3. With respect to the rides that did not have specific manufacturer’s restriction, Six Flags failed to meet its burden that those ridership requirements were legitimate safety requirement per the ADA. In particular, they failed to provide any evidence supporting why those ridership requirements were established. The ridership requirements that were established had not been shown to be necessary for the safe operation of each ride. Further, the ridership requirements failed to establish what actual risks the safety requirements were based on.

4. A blanket approach to ridership requirements of rides with varying levels of risk creates the implication that those requirements were based upon mere speculation, stereotypes, or generalizations about individuals with disabilities rather than actual risk, all of which violate the ADA (citing to the Texas case discussed in a comment to the blog entry mentioned above).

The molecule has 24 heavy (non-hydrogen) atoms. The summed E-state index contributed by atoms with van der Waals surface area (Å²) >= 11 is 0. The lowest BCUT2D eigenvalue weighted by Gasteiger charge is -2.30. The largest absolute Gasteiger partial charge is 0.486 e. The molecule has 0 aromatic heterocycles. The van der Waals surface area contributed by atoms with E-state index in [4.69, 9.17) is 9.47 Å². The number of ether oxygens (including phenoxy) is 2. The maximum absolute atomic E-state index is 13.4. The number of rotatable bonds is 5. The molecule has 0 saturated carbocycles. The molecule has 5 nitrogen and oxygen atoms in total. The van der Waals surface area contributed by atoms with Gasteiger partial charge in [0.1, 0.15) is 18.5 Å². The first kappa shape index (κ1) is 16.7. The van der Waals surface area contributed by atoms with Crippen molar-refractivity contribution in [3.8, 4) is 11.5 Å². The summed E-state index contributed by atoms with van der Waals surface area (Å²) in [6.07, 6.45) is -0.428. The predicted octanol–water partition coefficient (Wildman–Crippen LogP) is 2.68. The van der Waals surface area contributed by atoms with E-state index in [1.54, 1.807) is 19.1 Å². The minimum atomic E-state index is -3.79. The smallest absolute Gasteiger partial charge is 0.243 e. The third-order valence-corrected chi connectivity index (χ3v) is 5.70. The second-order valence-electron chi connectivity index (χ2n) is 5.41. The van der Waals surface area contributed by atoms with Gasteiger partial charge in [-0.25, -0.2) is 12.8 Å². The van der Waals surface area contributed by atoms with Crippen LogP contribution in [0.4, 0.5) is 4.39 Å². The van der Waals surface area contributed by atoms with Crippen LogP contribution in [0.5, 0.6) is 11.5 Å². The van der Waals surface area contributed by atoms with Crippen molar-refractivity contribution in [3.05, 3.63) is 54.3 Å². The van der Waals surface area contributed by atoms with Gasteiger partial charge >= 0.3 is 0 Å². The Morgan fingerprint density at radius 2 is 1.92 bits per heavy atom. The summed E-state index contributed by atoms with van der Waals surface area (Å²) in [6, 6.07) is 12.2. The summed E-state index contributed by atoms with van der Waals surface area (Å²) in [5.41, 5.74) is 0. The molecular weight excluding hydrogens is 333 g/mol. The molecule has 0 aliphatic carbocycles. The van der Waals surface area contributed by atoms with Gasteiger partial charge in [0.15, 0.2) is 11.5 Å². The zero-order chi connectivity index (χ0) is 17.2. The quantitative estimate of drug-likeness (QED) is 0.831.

5. The burden is on the amusement park operator to establish that its ridership requirements are for legitimate safety reasons rather than based upon the plaintiff being a person with a disability.

6. Even assuming that Six Flags ridership requirements were appropriate under the ADA, it simply wasn’t clear if the plaintiff nevertheless qualified for the rides under those ridership requirements. In particular, it wasn’t clear whether the plaintiff had a functioning arm to qualify for the vast majority of the rides since the medical report submitted by the defendant only described the plaintiff’s ability to pinch and did not mention the extent to which the plaintiff could grip with his left hand.